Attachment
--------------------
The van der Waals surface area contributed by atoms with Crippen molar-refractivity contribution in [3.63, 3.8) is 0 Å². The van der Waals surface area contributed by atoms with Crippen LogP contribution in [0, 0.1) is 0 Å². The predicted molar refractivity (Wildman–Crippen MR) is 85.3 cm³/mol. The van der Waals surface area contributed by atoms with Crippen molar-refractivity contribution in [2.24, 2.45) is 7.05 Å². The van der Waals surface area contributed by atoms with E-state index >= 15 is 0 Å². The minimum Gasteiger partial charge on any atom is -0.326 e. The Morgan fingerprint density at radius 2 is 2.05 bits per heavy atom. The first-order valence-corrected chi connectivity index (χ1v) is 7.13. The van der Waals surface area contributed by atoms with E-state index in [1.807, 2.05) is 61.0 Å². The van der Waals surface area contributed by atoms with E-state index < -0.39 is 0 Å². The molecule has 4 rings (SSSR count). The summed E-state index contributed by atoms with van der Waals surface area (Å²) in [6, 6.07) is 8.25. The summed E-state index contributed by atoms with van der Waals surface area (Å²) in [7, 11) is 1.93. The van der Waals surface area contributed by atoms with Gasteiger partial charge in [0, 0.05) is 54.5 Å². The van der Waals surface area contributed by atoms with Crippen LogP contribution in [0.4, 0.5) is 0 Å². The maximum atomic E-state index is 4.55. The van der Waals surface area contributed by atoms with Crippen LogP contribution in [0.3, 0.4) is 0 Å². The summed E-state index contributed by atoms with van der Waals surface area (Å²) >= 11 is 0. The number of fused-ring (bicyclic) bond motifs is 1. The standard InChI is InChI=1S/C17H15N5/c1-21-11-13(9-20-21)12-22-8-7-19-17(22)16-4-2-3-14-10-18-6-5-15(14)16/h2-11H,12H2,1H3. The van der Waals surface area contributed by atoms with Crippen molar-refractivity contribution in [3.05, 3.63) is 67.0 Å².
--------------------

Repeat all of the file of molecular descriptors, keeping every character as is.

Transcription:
The van der Waals surface area contributed by atoms with Crippen molar-refractivity contribution in [3.63, 3.8) is 0 Å². The van der Waals surface area contributed by atoms with Crippen LogP contribution in [0, 0.1) is 0 Å². The predicted molar refractivity (Wildman–Crippen MR) is 85.3 cm³/mol. The van der Waals surface area contributed by atoms with Crippen molar-refractivity contribution in [2.24, 2.45) is 7.05 Å². The van der Waals surface area contributed by atoms with E-state index >= 15 is 0 Å². The minimum Gasteiger partial charge on any atom is -0.326 e. The Morgan fingerprint density at radius 2 is 2.05 bits per heavy atom. The first-order valence-corrected chi connectivity index (χ1v) is 7.13. The van der Waals surface area contributed by atoms with E-state index in [1.807, 2.05) is 61.0 Å². The van der Waals surface area contributed by atoms with E-state index < -0.39 is 0 Å². The molecule has 4 rings (SSSR count). The summed E-state index contributed by atoms with van der Waals surface area (Å²) in [6, 6.07) is 8.25. The summed E-state index contributed by atoms with van der Waals surface area (Å²) in [7, 11) is 1.93. The van der Waals surface area contributed by atoms with Gasteiger partial charge in [0, 0.05) is 54.5 Å². The van der Waals surface area contributed by atoms with Crippen LogP contribution in [0.4, 0.5) is 0 Å². The maximum atomic E-state index is 4.55. The van der Waals surface area contributed by atoms with Crippen LogP contribution in [0.3, 0.4) is 0 Å². The summed E-state index contributed by atoms with van der Waals surface area (Å²) >= 11 is 0. The number of fused-ring (bicyclic) bond motifs is 1. The standard InChI is InChI=1S/C17H15N5/c1-21-11-13(9-20-21)12-22-8-7-19-17(22)16-4-2-3-14-10-18-6-5-15(14)16/h2-11H,12H2,1H3. The van der Waals surface area contributed by atoms with Crippen molar-refractivity contribution in [3.05, 3.63) is 67.0 Å².